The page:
It is rare that there will be a perfectly planned job with no room for any improvement. The only way to approach the nirvana of perfection is by continuously making improvements to the way we do things, no matter how small. Most, if not all, maintenance work management systems have some form of work order feedback as an integral sub process, but this seems to be the one part of the process that is underutilised if not completely broken.
The maintenance technicians, i.e. The ones that completed work, are the ones that know what cost them time, what was missing, and what would make the job go better, so they are the ones that need to provide the feedback. But this does not make them responsible for the feedback loop.
Feedback is a joint responsibility and must be sought by the planner and freely given by the execution team. It must not be seen as either criticism or whinging, but rather as a way to bring the maintenance team together and improve the department as a whole.
One thing that often stifles the feedback loop is the detailed feedback form. Maintenance Technicians, in most cases, are not interested in writing detailed reports, so we create a detailed feedback form to capture the information to make it easier for them, and in our attempts make everything standardised and part of “The Process” we try to categorise the feedback before it is even received. This will end up restricting the information given e.g. “There is no spot for xyz so they don’t want to know about it”. To combat this we add more detail until the form becomes so complicated that no one wants to fill it out, or receive it.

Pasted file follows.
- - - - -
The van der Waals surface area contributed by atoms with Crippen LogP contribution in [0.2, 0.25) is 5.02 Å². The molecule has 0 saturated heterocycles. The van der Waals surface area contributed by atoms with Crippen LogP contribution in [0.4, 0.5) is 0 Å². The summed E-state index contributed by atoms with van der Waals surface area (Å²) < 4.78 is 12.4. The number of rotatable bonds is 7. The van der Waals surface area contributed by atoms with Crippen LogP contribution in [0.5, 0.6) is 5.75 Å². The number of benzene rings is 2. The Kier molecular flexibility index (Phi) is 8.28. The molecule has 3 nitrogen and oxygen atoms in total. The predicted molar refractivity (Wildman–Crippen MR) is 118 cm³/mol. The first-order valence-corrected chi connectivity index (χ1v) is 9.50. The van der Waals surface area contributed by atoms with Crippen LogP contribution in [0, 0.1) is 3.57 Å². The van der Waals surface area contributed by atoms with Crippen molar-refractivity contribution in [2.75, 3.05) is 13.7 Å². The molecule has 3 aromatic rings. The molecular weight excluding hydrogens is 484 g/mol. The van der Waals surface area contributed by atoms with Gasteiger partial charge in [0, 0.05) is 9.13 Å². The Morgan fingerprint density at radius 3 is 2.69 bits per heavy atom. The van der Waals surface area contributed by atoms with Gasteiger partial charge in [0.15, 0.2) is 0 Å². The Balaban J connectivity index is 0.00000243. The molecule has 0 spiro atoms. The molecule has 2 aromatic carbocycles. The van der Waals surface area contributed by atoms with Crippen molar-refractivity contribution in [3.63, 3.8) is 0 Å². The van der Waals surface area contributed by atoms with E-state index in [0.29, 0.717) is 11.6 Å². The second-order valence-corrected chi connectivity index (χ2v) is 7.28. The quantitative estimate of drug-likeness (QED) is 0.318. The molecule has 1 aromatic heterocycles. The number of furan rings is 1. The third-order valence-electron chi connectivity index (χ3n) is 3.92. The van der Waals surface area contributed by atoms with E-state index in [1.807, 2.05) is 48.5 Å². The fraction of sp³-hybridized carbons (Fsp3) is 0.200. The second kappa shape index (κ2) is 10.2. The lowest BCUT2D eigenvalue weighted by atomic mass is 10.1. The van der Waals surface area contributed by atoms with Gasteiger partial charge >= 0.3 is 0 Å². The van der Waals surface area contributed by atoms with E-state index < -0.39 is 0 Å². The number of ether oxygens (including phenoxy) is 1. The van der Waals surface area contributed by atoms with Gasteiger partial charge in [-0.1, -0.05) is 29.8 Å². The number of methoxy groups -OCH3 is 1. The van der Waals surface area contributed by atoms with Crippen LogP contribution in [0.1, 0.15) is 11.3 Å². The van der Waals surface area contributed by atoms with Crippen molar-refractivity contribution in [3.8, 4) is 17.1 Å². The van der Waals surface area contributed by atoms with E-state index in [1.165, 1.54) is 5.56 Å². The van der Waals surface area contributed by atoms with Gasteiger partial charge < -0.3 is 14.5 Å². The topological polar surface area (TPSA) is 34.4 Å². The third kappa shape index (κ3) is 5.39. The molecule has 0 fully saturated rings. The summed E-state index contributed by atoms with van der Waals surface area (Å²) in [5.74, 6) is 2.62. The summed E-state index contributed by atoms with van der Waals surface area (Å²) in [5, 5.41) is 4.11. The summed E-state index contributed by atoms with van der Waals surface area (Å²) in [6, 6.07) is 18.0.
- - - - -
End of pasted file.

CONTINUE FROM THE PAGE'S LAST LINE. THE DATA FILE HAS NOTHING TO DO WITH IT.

The best feedback is given face to face, this will allow for the details to be imparted and for the planner to ask follow-up questions to fully understand the issues. I have a couple of suggestions to facilitate this:
- – Planners should go into the field and talk to the technicians, one to one on a regular basis. This will allow the planner to develop a relationship with the execution team that will ease the feedback process. It will also increase the credibility of the planner by making them one of the team rather than just an office worker producing paper work.
- – The planner should attend at least one of the pre start meetings with the execution team and some time in this meeting should be dedicated to discussing planning issues.
Feedback is fundamental to maintenance improvement and should be a schedule part of the planners day. Campaigns to improve planning quality will often only produce short term results, but an embedded feedback process will always provide dividends.